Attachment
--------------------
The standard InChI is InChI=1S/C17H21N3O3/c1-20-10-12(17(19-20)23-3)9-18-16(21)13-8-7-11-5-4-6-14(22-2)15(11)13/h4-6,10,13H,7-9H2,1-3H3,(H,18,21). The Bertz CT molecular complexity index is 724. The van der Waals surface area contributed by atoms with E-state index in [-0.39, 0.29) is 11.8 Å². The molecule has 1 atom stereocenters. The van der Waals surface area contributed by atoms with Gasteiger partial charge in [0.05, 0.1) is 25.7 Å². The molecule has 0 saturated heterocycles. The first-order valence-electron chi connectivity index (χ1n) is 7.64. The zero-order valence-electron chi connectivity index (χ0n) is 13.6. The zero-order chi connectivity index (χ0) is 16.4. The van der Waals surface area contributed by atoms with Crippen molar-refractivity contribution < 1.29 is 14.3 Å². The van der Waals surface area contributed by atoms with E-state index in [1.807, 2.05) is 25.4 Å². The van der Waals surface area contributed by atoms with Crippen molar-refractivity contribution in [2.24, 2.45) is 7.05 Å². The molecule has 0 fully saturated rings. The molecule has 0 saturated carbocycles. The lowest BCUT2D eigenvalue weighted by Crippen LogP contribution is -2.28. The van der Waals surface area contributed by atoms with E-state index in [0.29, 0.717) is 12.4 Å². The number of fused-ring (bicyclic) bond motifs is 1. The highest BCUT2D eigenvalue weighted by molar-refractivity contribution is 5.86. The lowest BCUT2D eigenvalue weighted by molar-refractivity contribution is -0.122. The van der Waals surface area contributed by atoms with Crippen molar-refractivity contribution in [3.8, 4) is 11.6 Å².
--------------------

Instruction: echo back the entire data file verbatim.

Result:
The standard InChI is InChI=1S/C17H21N3O3/c1-20-10-12(17(19-20)23-3)9-18-16(21)13-8-7-11-5-4-6-14(22-2)15(11)13/h4-6,10,13H,7-9H2,1-3H3,(H,18,21). The Bertz CT molecular complexity index is 724. The van der Waals surface area contributed by atoms with E-state index in [-0.39, 0.29) is 11.8 Å². The molecule has 1 atom stereocenters. The van der Waals surface area contributed by atoms with Gasteiger partial charge in [0.05, 0.1) is 25.7 Å². The molecule has 0 saturated heterocycles. The first-order valence-electron chi connectivity index (χ1n) is 7.64. The zero-order valence-electron chi connectivity index (χ0n) is 13.6. The zero-order chi connectivity index (χ0) is 16.4. The van der Waals surface area contributed by atoms with Crippen molar-refractivity contribution < 1.29 is 14.3 Å². The van der Waals surface area contributed by atoms with E-state index in [1.807, 2.05) is 25.4 Å². The van der Waals surface area contributed by atoms with Crippen molar-refractivity contribution in [2.24, 2.45) is 7.05 Å². The molecule has 0 fully saturated rings. The molecule has 0 saturated carbocycles. The lowest BCUT2D eigenvalue weighted by Crippen LogP contribution is -2.28. The van der Waals surface area contributed by atoms with E-state index in [0.29, 0.717) is 12.4 Å². The number of fused-ring (bicyclic) bond motifs is 1. The highest BCUT2D eigenvalue weighted by molar-refractivity contribution is 5.86. The lowest BCUT2D eigenvalue weighted by molar-refractivity contribution is -0.122. The van der Waals surface area contributed by atoms with Crippen molar-refractivity contribution in [3.8, 4) is 11.6 Å².